Cause of Peyronie’s disease

How Peyronie’s disease starts

As anyone who has the problem knows, the cause of Peyronie's disease is not well understood.  However, any research topics that shed light on this basic question are of great interest to men who have Peyronie’s disease.

Perhaps a good question to start with is, what causes the erect penis to bend in a case of Peyronie’s disease?  The answer lies in the function of the corpora cavernosa functions in the mechanism to produce an erection. There are actually two corpora cavernosa, laying side by side like two cigar shaped, paired balloon-like chambers that must be filled with blood to create an erection. Their connective tissue wall, the tunica albuginea, offers resistance and rigidity when it is stretched to its maximum.  The tunica is elastic to a point, but unlike the thin and flexible wall of a balloon, the tunica albuginea is interlaced with strong connective tissue fibers. These strong fibers do not allow for much expansion, and eventually determine the shape of the erect penis because of their structural rigidity.

Thus, in a very real and fundamental way, Peyronies disease is a disorder of the tunica albuginea. By producing dense and rigid areas of the tunica, called Peyronie's plaque or scars, Peyronie’s disease interferes with the full expansion of the tunica. Plaques are either regions of reversible inflammation in early phases of Peyronies, or permanent scars later if the inflammation is severe and continues too long.  Much like a piece of tape placed on the wall of a balloon, the plaque or scar causes uneven filling and expansion of the tunica, and this causes bending  of the column of the corpora cavernosa.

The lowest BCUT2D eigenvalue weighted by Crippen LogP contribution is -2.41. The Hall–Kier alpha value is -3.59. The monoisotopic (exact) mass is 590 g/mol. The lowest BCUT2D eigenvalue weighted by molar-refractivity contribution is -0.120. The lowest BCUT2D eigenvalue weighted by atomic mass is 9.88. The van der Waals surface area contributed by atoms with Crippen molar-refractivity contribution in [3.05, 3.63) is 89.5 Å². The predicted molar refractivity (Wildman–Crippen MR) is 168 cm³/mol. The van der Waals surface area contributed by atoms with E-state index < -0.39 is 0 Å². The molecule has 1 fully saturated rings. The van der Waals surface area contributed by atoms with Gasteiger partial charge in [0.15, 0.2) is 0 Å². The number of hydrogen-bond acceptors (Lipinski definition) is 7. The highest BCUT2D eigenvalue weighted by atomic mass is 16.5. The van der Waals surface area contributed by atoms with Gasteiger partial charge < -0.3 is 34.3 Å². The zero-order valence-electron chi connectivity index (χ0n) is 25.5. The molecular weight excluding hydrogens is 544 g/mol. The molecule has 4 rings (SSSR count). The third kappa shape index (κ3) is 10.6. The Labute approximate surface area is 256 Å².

A basic question is, what causes these plaques to begin?  Microscopic and chemical studies show that plaques represent an early stage of the wound healing process when the tunica is injured. Whatever starts Peyronie’s disease, the problem seems to the inappropriately increase of the normally healthful and proper process of wound repair.  Actually, wound healing may not be the appropriate term in all situations.

Most likely cause of Peyronie's disease